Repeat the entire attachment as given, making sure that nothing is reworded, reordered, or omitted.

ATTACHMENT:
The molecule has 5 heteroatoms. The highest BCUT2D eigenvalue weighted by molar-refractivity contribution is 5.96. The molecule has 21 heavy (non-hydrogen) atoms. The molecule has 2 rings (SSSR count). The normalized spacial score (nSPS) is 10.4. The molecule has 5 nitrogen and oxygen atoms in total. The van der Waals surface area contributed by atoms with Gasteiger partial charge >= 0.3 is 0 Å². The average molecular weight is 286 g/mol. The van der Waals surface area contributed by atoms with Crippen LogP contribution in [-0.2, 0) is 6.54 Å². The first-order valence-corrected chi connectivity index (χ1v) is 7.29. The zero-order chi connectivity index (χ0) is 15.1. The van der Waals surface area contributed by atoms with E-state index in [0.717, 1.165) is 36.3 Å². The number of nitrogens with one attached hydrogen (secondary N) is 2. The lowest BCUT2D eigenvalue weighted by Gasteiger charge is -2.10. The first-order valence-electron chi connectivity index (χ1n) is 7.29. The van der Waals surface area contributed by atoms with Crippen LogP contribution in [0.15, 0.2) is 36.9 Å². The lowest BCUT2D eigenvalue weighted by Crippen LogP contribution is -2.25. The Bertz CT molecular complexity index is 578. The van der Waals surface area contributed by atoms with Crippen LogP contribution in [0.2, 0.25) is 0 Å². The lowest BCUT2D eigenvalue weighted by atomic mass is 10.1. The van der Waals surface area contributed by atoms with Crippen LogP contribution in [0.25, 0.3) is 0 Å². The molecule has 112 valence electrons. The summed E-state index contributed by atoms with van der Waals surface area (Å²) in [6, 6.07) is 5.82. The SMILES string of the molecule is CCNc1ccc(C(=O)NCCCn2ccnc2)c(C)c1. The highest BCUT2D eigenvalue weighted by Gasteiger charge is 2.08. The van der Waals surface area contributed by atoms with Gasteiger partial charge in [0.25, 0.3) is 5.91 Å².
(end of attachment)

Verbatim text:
The molecule has 5 heteroatoms. The highest BCUT2D eigenvalue weighted by molar-refractivity contribution is 5.96. The molecule has 21 heavy (non-hydrogen) atoms. The molecule has 2 rings (SSSR count). The normalized spacial score (nSPS) is 10.4. The molecule has 5 nitrogen and oxygen atoms in total. The van der Waals surface area contributed by atoms with Gasteiger partial charge >= 0.3 is 0 Å². The average molecular weight is 286 g/mol. The van der Waals surface area contributed by atoms with Crippen LogP contribution in [-0.2, 0) is 6.54 Å². The first-order valence-corrected chi connectivity index (χ1v) is 7.29. The zero-order chi connectivity index (χ0) is 15.1. The van der Waals surface area contributed by atoms with E-state index in [0.717, 1.165) is 36.3 Å². The number of nitrogens with one attached hydrogen (secondary N) is 2. The lowest BCUT2D eigenvalue weighted by Gasteiger charge is -2.10. The first-order valence-electron chi connectivity index (χ1n) is 7.29. The van der Waals surface area contributed by atoms with Crippen LogP contribution in [0.15, 0.2) is 36.9 Å². The lowest BCUT2D eigenvalue weighted by Crippen LogP contribution is -2.25. The Bertz CT molecular complexity index is 578. The van der Waals surface area contributed by atoms with Crippen LogP contribution in [0.2, 0.25) is 0 Å². The lowest BCUT2D eigenvalue weighted by atomic mass is 10.1. The van der Waals surface area contributed by atoms with Crippen LogP contribution in [0.25, 0.3) is 0 Å². The molecule has 112 valence electrons. The summed E-state index contributed by atoms with van der Waals surface area (Å²) in [6, 6.07) is 5.82. The SMILES string of the molecule is CCNc1ccc(C(=O)NCCCn2ccnc2)c(C)c1. The highest BCUT2D eigenvalue weighted by Gasteiger charge is 2.08. The van der Waals surface area contributed by atoms with Gasteiger partial charge in [0.25, 0.3) is 5.91 Å².